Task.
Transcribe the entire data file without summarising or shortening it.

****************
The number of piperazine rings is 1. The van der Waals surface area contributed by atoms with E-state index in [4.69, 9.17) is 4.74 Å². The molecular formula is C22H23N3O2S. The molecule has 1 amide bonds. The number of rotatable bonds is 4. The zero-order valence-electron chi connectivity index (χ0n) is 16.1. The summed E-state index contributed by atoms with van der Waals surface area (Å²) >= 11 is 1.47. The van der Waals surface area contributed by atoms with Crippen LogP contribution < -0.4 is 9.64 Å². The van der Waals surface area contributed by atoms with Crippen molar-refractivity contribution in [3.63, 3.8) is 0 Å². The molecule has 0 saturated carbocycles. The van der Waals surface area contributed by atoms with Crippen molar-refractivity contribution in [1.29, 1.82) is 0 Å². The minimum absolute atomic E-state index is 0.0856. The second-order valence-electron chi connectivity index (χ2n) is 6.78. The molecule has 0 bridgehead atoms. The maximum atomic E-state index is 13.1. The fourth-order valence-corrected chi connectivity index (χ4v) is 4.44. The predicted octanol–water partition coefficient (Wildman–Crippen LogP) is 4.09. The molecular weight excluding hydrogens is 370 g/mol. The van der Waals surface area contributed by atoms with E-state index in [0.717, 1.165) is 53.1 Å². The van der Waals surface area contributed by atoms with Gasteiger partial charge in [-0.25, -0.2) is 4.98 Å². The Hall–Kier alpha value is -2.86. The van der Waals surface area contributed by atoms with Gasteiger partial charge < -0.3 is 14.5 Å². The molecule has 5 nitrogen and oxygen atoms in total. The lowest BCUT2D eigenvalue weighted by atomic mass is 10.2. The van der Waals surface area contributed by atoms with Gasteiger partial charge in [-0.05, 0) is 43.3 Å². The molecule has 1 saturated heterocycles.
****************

The number of piperazine rings is 1. The van der Waals surface area contributed by atoms with E-state index in [4.69, 9.17) is 4.74 Å². The molecular formula is C22H23N3O2S. The molecule has 1 amide bonds. The number of rotatable bonds is 4. The zero-order valence-electron chi connectivity index (χ0n) is 16.1. The summed E-state index contributed by atoms with van der Waals surface area (Å²) >= 11 is 1.47. The van der Waals surface area contributed by atoms with Crippen LogP contribution < -0.4 is 9.64 Å². The van der Waals surface area contributed by atoms with Crippen molar-refractivity contribution in [3.63, 3.8) is 0 Å². The molecule has 0 saturated carbocycles. The van der Waals surface area contributed by atoms with Crippen molar-refractivity contribution in [1.29, 1.82) is 0 Å². The minimum absolute atomic E-state index is 0.0856. The second-order valence-electron chi connectivity index (χ2n) is 6.78. The molecule has 0 bridgehead atoms. The maximum atomic E-state index is 13.1. The fourth-order valence-corrected chi connectivity index (χ4v) is 4.44. The predicted octanol–water partition coefficient (Wildman–Crippen LogP) is 4.09. The molecular weight excluding hydrogens is 370 g/mol. The van der Waals surface area contributed by atoms with E-state index in [0.717, 1.165) is 53.1 Å². The van der Waals surface area contributed by atoms with Gasteiger partial charge in [-0.25, -0.2) is 4.98 Å². The Hall–Kier alpha value is -2.86. The van der Waals surface area contributed by atoms with Gasteiger partial charge < -0.3 is 14.5 Å². The molecule has 5 nitrogen and oxygen atoms in total. The lowest BCUT2D eigenvalue weighted by atomic mass is 10.2. The van der Waals surface area contributed by atoms with Gasteiger partial charge in [-0.05, 0) is 43.3 Å². The molecule has 1 saturated heterocycles.